Malia cites research that says eight in 10 women have reported “medical gaslighting,” similar to what she personally experienced with her IUD, where a doctor downplays symptoms as something else or insists that a patient is imagining them. To combat that, The POV also includes a healthcare directory with vetted, values-aligned providers offering virtual and in-person services.
As medicine modernizes with telehealth, digital testing and new laws governing medicine, resources like The POV and crusaders like Malia will hopefully make it easier for patients to navigate the complex healthcare system, be heard by their physicians and have confidence in their medical decisions.
Old School Award
The Old School Award was created in 1976 by the Board of Directors of the Punahou Alumni Association to recognize individuals who support Punahou in many ways and who exemplify the spirit of Punahou through outstanding service to the School.
Ken Smith is Punahou water polo. For half a century, Ken dedicated himself to the program and inspired scores of student-athletes who trained and learned from him. Ken was honored with the Old School Award – the only PAA award that can be awarded to an individual who did not attend Punahou – as a testament to his legacy at Punahou and with the alumni community.
With Ken as head coach, Punahou water polo built a dynasty of repeat state championships for both boys and girls. His leadership produced athletes who competed at the highest levels of the sport and represented their school and state with pride.
But his impact reached far beyond the pool. Through water polo, he taught his players lessons in grit, teamwork, positivity and hard work that not only won koa trophies, but also helped players care for each other. Former players have become Olympians, college coaches, and successful professionals in diverse fields.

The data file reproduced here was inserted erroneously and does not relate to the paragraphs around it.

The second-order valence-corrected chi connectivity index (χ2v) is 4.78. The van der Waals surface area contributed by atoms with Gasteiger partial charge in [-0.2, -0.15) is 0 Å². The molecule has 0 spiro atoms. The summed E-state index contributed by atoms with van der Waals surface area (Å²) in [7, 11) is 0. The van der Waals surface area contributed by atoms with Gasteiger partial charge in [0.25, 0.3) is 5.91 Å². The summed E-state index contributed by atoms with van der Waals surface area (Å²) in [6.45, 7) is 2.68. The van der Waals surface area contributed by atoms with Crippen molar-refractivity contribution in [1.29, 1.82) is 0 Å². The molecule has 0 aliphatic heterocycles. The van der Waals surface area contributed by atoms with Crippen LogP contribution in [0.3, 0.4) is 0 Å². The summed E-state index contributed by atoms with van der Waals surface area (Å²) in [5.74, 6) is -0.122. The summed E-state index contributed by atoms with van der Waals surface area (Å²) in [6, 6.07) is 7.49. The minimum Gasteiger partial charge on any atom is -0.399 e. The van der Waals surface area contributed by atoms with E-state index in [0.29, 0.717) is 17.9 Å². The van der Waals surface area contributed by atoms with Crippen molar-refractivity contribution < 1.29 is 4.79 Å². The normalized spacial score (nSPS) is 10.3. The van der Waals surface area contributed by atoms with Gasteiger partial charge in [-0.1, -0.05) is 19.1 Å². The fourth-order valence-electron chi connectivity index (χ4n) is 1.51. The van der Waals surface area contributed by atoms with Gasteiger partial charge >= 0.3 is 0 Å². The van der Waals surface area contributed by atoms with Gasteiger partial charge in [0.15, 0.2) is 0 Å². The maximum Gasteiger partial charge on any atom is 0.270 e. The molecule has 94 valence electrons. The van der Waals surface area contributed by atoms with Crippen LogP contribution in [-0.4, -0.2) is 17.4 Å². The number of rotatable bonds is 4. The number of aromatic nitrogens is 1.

Reflecting on his remarkable journey, Ken expressed gratitude to Dr. Vic Johnson, Punahou’s former Junior School principal, who in 1973, recognized his potential and provided an opportunity to make a lasting impact. This spirit of faith in young people became a cornerstone of Ken’s coaching philosophy, inspiring his players to believe in themselves.
The Punahou “Old School Award” honors Ken’s 50-year coaching legacy, a milestone marked by countless lives touched and transformed. His dedication and positive influence have elevated Punahou’s water polo program and inspired student-athletes to strive for excellence, both in the pool and in life.
Elva Uyeno ’48 Yoshihara
Elva Uyeno ’48 Yoshihara, a recipient of the Old School Award, embodies the true spirit of class loyalty and Punahou pride. During the award ceremony, she took the stage with a fellow 1948 classmate, unrolling a buff ’n blue banner that proudly proclaimed “’48 4-Eva,” a loving gesture that reflects Elva’s lifelong commitment to her classmates.